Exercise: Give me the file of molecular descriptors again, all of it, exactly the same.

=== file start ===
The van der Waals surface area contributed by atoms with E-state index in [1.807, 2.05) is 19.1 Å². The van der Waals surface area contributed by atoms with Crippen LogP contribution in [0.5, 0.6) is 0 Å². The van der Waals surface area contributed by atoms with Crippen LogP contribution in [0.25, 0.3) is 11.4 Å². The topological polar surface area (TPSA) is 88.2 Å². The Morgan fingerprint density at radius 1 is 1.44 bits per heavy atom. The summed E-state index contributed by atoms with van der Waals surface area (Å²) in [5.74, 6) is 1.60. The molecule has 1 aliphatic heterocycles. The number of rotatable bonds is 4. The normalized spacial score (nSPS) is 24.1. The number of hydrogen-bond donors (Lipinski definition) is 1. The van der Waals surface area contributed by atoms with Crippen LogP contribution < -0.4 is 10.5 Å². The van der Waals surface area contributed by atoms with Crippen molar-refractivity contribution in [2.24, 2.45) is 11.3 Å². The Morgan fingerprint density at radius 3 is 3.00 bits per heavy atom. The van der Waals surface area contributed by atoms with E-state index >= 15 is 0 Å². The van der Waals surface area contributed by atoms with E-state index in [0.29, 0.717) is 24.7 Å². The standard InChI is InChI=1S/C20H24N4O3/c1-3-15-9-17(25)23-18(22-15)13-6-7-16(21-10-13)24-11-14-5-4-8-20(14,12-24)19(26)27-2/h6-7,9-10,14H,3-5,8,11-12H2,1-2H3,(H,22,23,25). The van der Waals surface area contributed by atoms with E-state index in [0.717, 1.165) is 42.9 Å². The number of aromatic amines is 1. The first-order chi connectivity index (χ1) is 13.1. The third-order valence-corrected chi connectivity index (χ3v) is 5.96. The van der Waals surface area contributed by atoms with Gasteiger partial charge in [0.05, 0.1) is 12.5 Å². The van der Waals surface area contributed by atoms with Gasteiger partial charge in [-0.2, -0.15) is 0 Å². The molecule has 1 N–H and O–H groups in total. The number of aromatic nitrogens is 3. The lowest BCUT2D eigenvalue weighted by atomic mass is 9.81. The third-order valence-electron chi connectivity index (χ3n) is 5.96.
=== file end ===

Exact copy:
The van der Waals surface area contributed by atoms with E-state index in [1.807, 2.05) is 19.1 Å². The van der Waals surface area contributed by atoms with Crippen LogP contribution in [0.5, 0.6) is 0 Å². The van der Waals surface area contributed by atoms with Crippen LogP contribution in [0.25, 0.3) is 11.4 Å². The topological polar surface area (TPSA) is 88.2 Å². The Morgan fingerprint density at radius 1 is 1.44 bits per heavy atom. The summed E-state index contributed by atoms with van der Waals surface area (Å²) in [5.74, 6) is 1.60. The molecule has 1 aliphatic heterocycles. The number of rotatable bonds is 4. The normalized spacial score (nSPS) is 24.1. The number of hydrogen-bond donors (Lipinski definition) is 1. The van der Waals surface area contributed by atoms with Crippen LogP contribution < -0.4 is 10.5 Å². The van der Waals surface area contributed by atoms with Crippen molar-refractivity contribution in [2.24, 2.45) is 11.3 Å². The Morgan fingerprint density at radius 3 is 3.00 bits per heavy atom. The van der Waals surface area contributed by atoms with E-state index >= 15 is 0 Å². The van der Waals surface area contributed by atoms with E-state index in [0.29, 0.717) is 24.7 Å². The standard InChI is InChI=1S/C20H24N4O3/c1-3-15-9-17(25)23-18(22-15)13-6-7-16(21-10-13)24-11-14-5-4-8-20(14,12-24)19(26)27-2/h6-7,9-10,14H,3-5,8,11-12H2,1-2H3,(H,22,23,25). The van der Waals surface area contributed by atoms with E-state index in [0.717, 1.165) is 42.9 Å². The number of aromatic amines is 1. The first-order chi connectivity index (χ1) is 13.1. The third-order valence-corrected chi connectivity index (χ3v) is 5.96. The van der Waals surface area contributed by atoms with Gasteiger partial charge in [0.05, 0.1) is 12.5 Å². The van der Waals surface area contributed by atoms with Gasteiger partial charge in [-0.2, -0.15) is 0 Å². The molecule has 1 N–H and O–H groups in total. The number of aromatic nitrogens is 3. The lowest BCUT2D eigenvalue weighted by atomic mass is 9.81. The third-order valence-electron chi connectivity index (χ3n) is 5.96.